Although I think some of the problems I saw with the picture may have been eliminated via a 16X9 enhanced image, the movieís monaural soundtrack would seem below average no matter what. Thatís largely because mono mixes were behind the times even in 1986, and this one showed relatively weak quality as well. Dialogue seemed somewhat thin and bland, but speech was clearly reproduced without problems related to intelligibility or edginess. Actually, I did have some trouble understanding a few lines, but those concerns occurred due to thick accents, not poor audio. Effects and music seemed similarly thin but acceptably clean and clear, though those elements showed no dynamic range. Ultimately, I found Mona Lisa to provide a pretty lackluster listening experience.
The Criterion DVD of Mona Lisa includes a few supplements, the most significant of which is an audio commentary from director Neil Jordan and actor Bob Hoskins. Recorded for a 1996 laserdisc, this piece follows the typical Criterion tradition in that both men were recorded separately and the results were edited together for this single coherent track.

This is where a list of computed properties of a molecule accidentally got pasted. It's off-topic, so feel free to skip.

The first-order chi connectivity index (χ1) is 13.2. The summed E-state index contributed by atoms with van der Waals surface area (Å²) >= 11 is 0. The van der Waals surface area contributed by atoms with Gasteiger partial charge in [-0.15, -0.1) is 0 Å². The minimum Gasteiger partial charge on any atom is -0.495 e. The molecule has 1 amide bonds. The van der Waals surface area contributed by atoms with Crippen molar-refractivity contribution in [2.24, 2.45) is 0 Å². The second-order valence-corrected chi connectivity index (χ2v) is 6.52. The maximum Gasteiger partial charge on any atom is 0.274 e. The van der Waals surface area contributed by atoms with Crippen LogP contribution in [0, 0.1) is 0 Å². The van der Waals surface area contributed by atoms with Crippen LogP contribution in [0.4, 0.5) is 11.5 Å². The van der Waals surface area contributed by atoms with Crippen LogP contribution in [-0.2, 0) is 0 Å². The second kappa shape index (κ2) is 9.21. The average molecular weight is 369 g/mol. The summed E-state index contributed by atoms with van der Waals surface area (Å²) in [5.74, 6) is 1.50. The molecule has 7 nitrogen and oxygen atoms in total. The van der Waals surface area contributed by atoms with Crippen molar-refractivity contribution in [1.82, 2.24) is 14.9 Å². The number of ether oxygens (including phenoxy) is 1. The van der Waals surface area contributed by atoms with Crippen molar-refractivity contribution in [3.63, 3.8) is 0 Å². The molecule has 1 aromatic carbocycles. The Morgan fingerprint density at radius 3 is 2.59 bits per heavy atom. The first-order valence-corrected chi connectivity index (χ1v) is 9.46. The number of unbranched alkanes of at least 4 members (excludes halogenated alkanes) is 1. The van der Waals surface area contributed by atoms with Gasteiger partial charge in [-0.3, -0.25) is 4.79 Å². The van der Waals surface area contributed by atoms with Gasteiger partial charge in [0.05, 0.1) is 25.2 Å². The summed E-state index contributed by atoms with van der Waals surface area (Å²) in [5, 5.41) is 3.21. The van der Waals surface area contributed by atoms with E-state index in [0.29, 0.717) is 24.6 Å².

As usual, this results in a solid audio commentary. Not surprisingly, Jordan dominates the track, and he provides a good wealth of information about the filmís genesis, its production, and what he wanted to do with it. Hoskins contributes some nice reflections on his goals as an actor and his experiences during the making of the movie. Itís a compelling and informative program that added to my appreciation of the film.
In addition, Mona Lisa tosses in the movieís theatrical trailer plus a brief essay in the DVDís booklet. Written by Jordan, the latter quickly touches on the genesis of the project and a few other thoughts, but itís not terribly informative. Criterion usually offer some excellent essays in their booklet, so this short one seemed disappointing.
As a whole, the same sentiment applies to this DVD release of Mona Lisa. The movie itself is an unspectacular tale, but itís buoyed by some excellent performances. Primary among those was the stellar work of Bob Hoskins; he makes the movie work almost single-handedly. The DVD, however, is pretty lackluster. The non-anamorphic transfer seemed watchable but drab, and the monaural sound was thin and lifeless. The disc includes a good audio commentary but fails to contribute any other substantial extras. Ultimately, Mona Lisa merits a rental.
|Sony 36" WEGA KV-36FS12 Monitor; Sony DA333ES Processor/Receiver; Panasonic CV-50 DVD Player using component outputs; Michael Green Revolution Cinema 6i Speakers (all five); Sony SA-WM40 Subwoofer.